Polycythemia rubra vera —Autoimmune diseases These agents, which are end products of arachidonic acid Dermatitis herpetiformis metabolism, evoke inflammation, but not pruritus, when Linear IgA syndrome therapy is virtually useless for treating pruritus, there are Pruritus ani and pruritus scroti/vulvi several reports of some decrease in the itch of Sjo¨gren Neuropsychiatric causes syndrome with the use of zileuton, a 5-lipoxygenase in-hibitor, which suppresses the release of leukotrienes B4, IgA ⫽ immunoglobulin A.
C4, D4, and E4.
opioid-induced pruritus. Evidence increasingly suggeststhat endogenous opioids (endorphins) may be involved Such agents as substance P, vasoactive intestinal polypep- in transmission of itch.
tide, and neurotensin A are abundant in the sensory neu-rons of the skin. Substance P and vasoactive intestinal polypeptide are the most potent histamine-liberatingagents in humans.Substance P induces the triple re- Atopic dermatitis (AD) and urticaria are allergic diseases sponse, suggesting that its effects are probably mediated in which pruritus is a predominant symptom. A multi- by histamine, which would be consistent with the obser- tude of nonallergic causes for pruritus also exist vation that the pruritic effects of substance P can be blocked by oral antihistamines. However, none of the peptides are directly pruritogenic, and it remains to be AD refers to the chronic, subacute, eczematous skin le- determined whether neuropeptides are responsible for sions characterized by an unrelenting itch. AD is gener- clinical pruritus.
ally defined as a chronically relapsing inflammatory skin Opioids and Endorphins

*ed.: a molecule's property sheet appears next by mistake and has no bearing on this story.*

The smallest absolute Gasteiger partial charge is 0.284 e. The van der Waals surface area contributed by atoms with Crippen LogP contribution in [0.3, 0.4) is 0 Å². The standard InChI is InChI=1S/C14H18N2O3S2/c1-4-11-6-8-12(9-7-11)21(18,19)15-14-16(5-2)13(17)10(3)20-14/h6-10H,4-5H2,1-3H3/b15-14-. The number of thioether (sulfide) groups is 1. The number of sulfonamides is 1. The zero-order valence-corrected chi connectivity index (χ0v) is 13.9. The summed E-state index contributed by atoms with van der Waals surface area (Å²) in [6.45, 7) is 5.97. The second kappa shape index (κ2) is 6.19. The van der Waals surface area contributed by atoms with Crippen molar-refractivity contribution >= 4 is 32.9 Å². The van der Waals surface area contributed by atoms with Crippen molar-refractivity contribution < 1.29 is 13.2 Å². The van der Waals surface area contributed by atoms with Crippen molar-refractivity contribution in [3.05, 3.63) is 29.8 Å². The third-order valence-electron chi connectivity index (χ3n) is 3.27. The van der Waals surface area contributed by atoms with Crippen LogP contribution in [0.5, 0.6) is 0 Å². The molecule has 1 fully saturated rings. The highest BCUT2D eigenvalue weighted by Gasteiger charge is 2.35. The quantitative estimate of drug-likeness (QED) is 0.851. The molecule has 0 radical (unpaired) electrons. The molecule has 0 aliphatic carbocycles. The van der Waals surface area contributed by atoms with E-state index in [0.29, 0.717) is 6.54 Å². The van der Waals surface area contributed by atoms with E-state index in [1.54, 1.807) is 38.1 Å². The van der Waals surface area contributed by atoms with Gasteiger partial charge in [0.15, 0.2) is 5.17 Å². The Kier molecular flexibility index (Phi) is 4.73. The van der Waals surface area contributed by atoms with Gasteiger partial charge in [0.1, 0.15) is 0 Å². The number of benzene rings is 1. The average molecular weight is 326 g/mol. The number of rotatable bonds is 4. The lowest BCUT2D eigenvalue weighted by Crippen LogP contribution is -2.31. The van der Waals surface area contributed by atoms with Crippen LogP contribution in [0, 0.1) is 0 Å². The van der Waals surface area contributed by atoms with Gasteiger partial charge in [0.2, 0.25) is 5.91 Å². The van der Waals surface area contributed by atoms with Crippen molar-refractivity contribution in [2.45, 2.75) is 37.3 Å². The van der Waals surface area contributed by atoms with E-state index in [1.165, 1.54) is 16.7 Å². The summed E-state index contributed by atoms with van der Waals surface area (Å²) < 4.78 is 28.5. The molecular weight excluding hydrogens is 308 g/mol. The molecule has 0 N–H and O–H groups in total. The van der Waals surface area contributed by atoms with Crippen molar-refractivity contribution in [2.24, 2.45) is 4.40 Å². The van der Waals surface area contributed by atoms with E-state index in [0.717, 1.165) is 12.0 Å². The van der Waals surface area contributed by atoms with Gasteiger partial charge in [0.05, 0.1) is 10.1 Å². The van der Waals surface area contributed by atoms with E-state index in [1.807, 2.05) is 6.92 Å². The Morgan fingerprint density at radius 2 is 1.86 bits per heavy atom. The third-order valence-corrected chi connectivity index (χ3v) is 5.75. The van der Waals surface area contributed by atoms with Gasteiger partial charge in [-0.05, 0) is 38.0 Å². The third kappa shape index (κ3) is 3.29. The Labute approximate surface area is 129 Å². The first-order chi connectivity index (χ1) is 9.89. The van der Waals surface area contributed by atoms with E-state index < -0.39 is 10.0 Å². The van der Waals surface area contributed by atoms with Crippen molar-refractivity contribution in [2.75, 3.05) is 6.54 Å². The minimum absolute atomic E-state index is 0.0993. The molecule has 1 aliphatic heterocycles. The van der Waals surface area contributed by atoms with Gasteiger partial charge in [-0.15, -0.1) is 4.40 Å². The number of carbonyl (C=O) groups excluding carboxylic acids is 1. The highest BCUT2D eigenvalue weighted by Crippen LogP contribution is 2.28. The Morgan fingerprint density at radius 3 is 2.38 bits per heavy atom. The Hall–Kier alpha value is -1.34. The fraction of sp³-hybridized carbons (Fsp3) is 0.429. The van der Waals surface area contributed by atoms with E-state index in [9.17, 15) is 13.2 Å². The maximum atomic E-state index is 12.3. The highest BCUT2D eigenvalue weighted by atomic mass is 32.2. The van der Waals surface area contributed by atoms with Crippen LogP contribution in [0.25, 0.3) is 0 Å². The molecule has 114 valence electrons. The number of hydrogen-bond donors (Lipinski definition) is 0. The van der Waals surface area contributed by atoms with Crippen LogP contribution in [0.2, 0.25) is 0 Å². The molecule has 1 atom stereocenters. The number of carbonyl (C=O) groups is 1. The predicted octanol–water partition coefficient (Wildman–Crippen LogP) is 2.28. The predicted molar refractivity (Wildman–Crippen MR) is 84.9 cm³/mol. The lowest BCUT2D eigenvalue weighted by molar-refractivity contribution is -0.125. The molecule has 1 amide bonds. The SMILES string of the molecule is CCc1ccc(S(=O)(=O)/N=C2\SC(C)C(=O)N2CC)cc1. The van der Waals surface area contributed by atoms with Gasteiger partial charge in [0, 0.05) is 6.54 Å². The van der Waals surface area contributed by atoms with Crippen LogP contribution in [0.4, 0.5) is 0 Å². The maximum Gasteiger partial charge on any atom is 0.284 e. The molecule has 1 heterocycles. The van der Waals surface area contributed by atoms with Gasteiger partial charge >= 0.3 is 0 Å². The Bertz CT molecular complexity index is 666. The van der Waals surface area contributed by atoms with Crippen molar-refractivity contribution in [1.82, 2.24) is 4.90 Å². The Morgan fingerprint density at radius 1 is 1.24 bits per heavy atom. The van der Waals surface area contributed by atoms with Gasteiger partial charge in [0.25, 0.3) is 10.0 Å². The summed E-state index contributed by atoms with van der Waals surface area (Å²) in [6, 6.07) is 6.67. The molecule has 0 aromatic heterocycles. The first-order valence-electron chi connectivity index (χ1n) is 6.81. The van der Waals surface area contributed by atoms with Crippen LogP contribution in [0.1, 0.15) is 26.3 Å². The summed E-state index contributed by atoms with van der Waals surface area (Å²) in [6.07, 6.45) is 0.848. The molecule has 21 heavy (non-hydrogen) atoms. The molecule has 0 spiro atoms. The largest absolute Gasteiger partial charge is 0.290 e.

disease that frequently occurs in patients with a personal The role of these agents in the production of itch is un- or family history of asthma or allergic rhinitis.The dis- clear. Pruritus is the most common side effect of the in- order, which is increasing in frequency, has an estimated trathecal administration of opioids. Opioids can stimu- incidence of 10%.In contrast to other dermatologic late ␬- and ␦-receptors in the central nervous system disorders that are characterized by a primary lesion, e.g., and induce the release of histamine and other preformed psoriasis (papulosquamous lesions) or dermatitis herpe- mediators from mast cells.Interestingly, the various tiformis (DH; vesicular bullous lesions), AD lacks a pri- opioids differ in their capacity to release histamine, which mary skin lesion. Only the secondary cutaneous findings suggests that the mechanism is not immunologic.In the of excoriation, weeping, and lichenification, as well as pruritic dermatoses, opioids and endorphins have not pigmentary changes, are apparent. Hanifin and Rajka been conclusively implicated in the production of itch.
have defined the major and minor criteria for AD. Just as However, opioid antagonists, such as naloxone, naltrex- allergic rhinitis is characterized by sneezing and extrinsic one, ondansetron, and rifampicin, effectively control asthma is defined by wheezing, AD is characterized by December 16, 2002 THE AMERICAN JOURNAL OF MEDICINE威 Volume 113 (9A) 27S
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Table 2. Immune Abnormalities Present in Atopic Dermatitis
Urticaria is a common disorder of the skin characterized
Increased IgE synthesis by the transient appearance of elevated, erythematous le- Increased immediate skin-test reactivity to allergens sions that often have a pale center and that wax and wane, Increased basophil histamine release Impaired delayed-type hypersensitivity response moving from one site to another.Urticaria is typically Decreased CD8 suppressor/cytotoxic number and function markedly pruritic. Exceptions are urticarial vasculitis and Increased sIL-2 receptor levels delayed-pressure urticaria, which are characterized by Increased expression of CD23 on mononuclear cells pain or a burning sensation.
Increased production of IL-4 and IL-5 Histamine is the primary mediator for most types of Decreased production of IFN-␥ urticaria. Kaplan et alreported that 93% of patients CD ⫽ cluster of differentiation; IFN ⫽ interferon; IgE ⫽ immunoglob- with chronic urticaria clearly exhibited increased hista- ulin E; IL ⫽ interleukin; sIL ⫽ soluble interleukin.